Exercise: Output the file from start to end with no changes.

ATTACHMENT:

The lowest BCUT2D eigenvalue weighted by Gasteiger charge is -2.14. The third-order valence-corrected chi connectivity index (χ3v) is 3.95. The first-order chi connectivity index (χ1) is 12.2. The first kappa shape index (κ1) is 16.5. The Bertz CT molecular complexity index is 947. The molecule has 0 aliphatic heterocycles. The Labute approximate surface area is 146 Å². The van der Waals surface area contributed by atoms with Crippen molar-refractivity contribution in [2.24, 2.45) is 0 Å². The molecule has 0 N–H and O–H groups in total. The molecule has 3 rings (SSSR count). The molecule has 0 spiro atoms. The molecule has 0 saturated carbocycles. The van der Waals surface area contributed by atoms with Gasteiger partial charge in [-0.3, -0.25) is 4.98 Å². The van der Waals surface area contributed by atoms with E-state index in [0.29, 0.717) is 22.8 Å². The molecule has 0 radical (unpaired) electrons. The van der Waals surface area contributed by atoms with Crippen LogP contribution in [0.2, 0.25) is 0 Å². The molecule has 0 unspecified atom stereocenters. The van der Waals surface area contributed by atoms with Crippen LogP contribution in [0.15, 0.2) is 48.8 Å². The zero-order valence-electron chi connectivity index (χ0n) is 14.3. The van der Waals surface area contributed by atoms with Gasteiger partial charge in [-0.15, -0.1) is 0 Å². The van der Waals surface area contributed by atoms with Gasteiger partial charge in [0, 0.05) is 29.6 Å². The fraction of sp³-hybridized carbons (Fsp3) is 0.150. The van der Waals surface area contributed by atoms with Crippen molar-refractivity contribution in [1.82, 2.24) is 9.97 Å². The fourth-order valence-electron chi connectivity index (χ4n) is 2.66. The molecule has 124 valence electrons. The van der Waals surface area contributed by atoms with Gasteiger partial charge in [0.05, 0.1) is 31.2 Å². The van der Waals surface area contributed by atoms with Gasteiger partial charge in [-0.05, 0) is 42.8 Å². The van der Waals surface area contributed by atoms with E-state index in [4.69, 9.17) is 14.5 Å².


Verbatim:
The lowest BCUT2D eigenvalue weighted by Gasteiger charge is -2.14. The third-order valence-corrected chi connectivity index (χ3v) is 3.95. The first-order chi connectivity index (χ1) is 12.2. The first kappa shape index (κ1) is 16.5. The Bertz CT molecular complexity index is 947. The molecule has 0 aliphatic heterocycles. The Labute approximate surface area is 146 Å². The van der Waals surface area contributed by atoms with Crippen molar-refractivity contribution in [2.24, 2.45) is 0 Å². The molecule has 0 N–H and O–H groups in total. The molecule has 3 rings (SSSR count). The molecule has 0 spiro atoms. The molecule has 0 saturated carbocycles. The van der Waals surface area contributed by atoms with Gasteiger partial charge in [-0.3, -0.25) is 4.98 Å². The van der Waals surface area contributed by atoms with E-state index in [0.29, 0.717) is 22.8 Å². The molecule has 0 radical (unpaired) electrons. The van der Waals surface area contributed by atoms with Crippen LogP contribution in [0.2, 0.25) is 0 Å². The molecule has 0 unspecified atom stereocenters. The van der Waals surface area contributed by atoms with Crippen LogP contribution in [0.15, 0.2) is 48.8 Å². The zero-order valence-electron chi connectivity index (χ0n) is 14.3. The van der Waals surface area contributed by atoms with Gasteiger partial charge in [-0.15, -0.1) is 0 Å². The van der Waals surface area contributed by atoms with Gasteiger partial charge in [0, 0.05) is 29.6 Å². The fraction of sp³-hybridized carbons (Fsp3) is 0.150. The van der Waals surface area contributed by atoms with Crippen molar-refractivity contribution in [1.82, 2.24) is 9.97 Å². The fourth-order valence-electron chi connectivity index (χ4n) is 2.66. The molecule has 124 valence electrons. The van der Waals surface area contributed by atoms with Gasteiger partial charge in [0.05, 0.1) is 31.2 Å². The van der Waals surface area contributed by atoms with Gasteiger partial charge in [-0.05, 0) is 42.8 Å². The van der Waals surface area contributed by atoms with E-state index in [4.69, 9.17) is 14.5 Å².